The history of meteorology at McGill dates back from the middle of the nineteenth century when the McGill Weather Observatory was established. It had made continuous measurements of meteorological variables for over a century. Following the Second World War, two active atmospheric research groups emerged at McGill. Dr. J. Stewart Marshall led a radar meteorology group in the Physics Department, and Dr. F. Kenneth Hare directed an arctic meteorology program in Geography. These two groups united in 1959 to form the Department of Meteorology. Since its creation, the Department has been a Canadian leader in the training of many distinguished scientists in atmospheric science.
Below we present a condensed history of the department outlining the major events that shaped the history of Meteorology and Atmospheric Sciences here at McGill. For more details, please read A Short History of Meteorology at McGill by late Prof. R. R. Rogers.
The origins of our department, or at least the Meteorology side of the department, can be traced back to The Smallwood Observatory at Saint-Martin: a small wood building that Charles Smallwood, M.D., erected in 1841 on his property somewhere in what is now downtown Laval that housed his house and medical practice. An enthusiast for weather, the building housed equipment that he used to take readings and keep records of daily temperatures, seasonal weather among other things related to Meteorology.
22 years later, in 1863 the equipment from Smallwood Observatory was moved to a small building on the McGill grounds (where the Leacock building stands now). The McGill Observatory was thus established. After the passing of Dr. Smallwood, Clement Henry McLeod succeeded as the director of McGill Observatory in 1873. C.H. McLeod served as the Superintendent of the Observatory for forty years (which is why it is also often called the McLeod Observatory). By 1874, McGill became a "chief station" in the new observing network of the Canadian Meteorological Service, connected directly by telegraph to the central forecast office, reporting observations every three hours.
The WWII saw a resurgence of activity in meteorology at McGill. Wartime needs had stimulated great advances in weather observing and forecasting. One such project was the Project Stormy Weather of the Canadian Army Operational Research Group, which started two years before the war ended. In 1945, under the direction of Stewart Marshall, the Stormy Weather Research moved from the National Research Council to McGill initiating the unbroken history of radar meteorology at McGill.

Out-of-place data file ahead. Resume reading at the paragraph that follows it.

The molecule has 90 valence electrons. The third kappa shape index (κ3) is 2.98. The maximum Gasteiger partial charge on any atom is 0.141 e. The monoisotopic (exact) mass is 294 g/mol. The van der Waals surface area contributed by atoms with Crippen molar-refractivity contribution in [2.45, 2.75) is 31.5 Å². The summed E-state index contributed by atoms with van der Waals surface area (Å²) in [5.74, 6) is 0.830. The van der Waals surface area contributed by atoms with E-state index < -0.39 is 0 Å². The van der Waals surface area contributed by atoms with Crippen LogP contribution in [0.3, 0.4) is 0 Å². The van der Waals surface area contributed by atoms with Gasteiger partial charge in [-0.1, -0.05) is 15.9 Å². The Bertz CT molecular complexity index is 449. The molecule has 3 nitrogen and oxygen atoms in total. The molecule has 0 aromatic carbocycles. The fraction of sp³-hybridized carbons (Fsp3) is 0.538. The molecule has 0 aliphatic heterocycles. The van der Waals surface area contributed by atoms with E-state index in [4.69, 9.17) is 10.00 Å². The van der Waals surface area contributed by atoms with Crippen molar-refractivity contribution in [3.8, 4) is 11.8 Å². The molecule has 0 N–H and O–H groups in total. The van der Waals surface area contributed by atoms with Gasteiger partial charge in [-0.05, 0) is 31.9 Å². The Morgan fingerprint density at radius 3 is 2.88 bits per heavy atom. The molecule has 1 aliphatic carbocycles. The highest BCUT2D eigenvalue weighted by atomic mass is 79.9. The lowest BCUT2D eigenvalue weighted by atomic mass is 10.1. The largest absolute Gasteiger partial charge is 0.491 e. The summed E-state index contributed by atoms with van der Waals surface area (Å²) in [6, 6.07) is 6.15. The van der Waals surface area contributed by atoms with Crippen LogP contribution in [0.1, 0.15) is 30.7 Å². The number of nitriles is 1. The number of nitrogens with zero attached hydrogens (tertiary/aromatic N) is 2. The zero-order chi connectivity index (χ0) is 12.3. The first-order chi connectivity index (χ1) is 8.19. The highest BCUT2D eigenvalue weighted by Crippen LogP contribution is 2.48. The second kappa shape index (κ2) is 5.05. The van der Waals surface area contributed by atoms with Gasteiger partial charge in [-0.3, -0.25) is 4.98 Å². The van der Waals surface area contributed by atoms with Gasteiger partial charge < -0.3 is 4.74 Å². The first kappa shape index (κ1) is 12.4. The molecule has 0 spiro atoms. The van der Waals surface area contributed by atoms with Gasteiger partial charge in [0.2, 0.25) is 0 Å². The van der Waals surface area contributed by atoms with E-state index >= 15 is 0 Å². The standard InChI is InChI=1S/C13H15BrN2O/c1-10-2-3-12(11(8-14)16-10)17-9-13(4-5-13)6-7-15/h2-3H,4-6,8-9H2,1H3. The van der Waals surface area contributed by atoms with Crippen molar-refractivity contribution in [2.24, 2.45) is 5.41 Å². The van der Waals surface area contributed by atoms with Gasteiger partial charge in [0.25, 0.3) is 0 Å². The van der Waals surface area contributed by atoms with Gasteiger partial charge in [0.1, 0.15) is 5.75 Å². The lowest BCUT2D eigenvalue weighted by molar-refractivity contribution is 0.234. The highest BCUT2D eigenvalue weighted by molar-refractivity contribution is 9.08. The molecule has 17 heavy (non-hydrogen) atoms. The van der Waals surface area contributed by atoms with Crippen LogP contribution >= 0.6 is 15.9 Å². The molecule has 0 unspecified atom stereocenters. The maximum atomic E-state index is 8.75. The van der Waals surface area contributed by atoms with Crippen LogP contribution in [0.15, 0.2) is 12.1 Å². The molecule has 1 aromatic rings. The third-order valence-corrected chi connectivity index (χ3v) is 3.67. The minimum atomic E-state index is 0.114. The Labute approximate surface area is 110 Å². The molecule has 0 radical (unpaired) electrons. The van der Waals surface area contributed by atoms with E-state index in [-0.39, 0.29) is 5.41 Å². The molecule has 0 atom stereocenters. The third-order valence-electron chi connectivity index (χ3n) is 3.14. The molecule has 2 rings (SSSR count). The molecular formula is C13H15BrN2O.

A year after the war, a research program focused on the meteorology and climatology of Polar Regions was started at McGill when Kenneth Hare joined McGill in 1946. In 1954, Prof. Hare arranged for the polar meteorology research project supported by the U.S. Air Force Cambridge Research Laboratories (AFCRL) to be transferred from UCLA to McGill a in, thereby forming the Arctic Meteorology Research Group.
In 1955, considering the many meteorological related projects taking place at McGill, the University agreed to offer a Ph.D. in Meteorology for students working under Prof. Hare in Geography or Prof. Marshall in Physics. As such, in 1956, Arthur Belmont became McGill's first Ph.D. graduate in Meteorology with Dr. Hare as supervisor.
However, due to the extensive research being carried out by the Stormy Weather Group and the Arctic Meteorology Group McGill established its very own Department of Meteorology in 1959.
In 1967, AFCRL presented Dr. Marshall with a brand-new radar having outstanding potential for meteorological work. And in 1968, a laboratory was built on the campus of Macdonald College to accommodate the radar. This new structure became the McGill Weather Radar Observatory. The observatory is now called the JS Marshall Radar Observatory.
The 1960s and 1970s were characterized by an expansion of meteorological research and break through in research fields of urban air pollution, hailstorms and hail development, cloud physics, physical climatology, large-scale dynamics, physical and dynamic meteorology among many others.
In 1986, McGill formed Canada's first university Climate Research Group in cooperation with the Natural Sciences and Engineering Research Council and the Meteorological Service of Canada. Four years later, in response to a broadening of both the scope of research activities and membership, the group changed its name to the Centre for Climate and Global Change Research (C2GCR). Eventually, five university departments became involved in the Centre. Around the same time, the department also hosted another research center, the Cooperative Centre for Research in Mesometeorology (CCRM), with members at McGill, the Université du Québec à Montréal, and local offices of the Meteorological Service of Canada.
The history of oceanographic research at McGill also dates from the 1850's, and was brought into focus in 1963 with the establishment of the Marine Sciences Centre (later the Institute of Oceanography). Under the directorship of Dr. Max J. Dunbar, the Institute offered M.Sc. and Ph.D. degree programs in the areas of physical, geological and biological oceanography. In 1987 the Institute was closed and a Graduate Program in Oceanography was established to coordinate teaching and research in the marine sciences carried out by faculty members in the Departments of Atmospheric and Oceanic Sciences, Earth and Planetary Sciences and Biology.
In January 1992, the name of the Department was changed to Atmospheric and Oceanic Sciences to reflect the breadth of the teaching and research activities in the atmosphere, physical oceanography and climate studies. The Department currently has fourteen Faculty members and several research associates and postdoctoral fellows. It is the largest university group in atmospheric and oceanic sciences in Canada.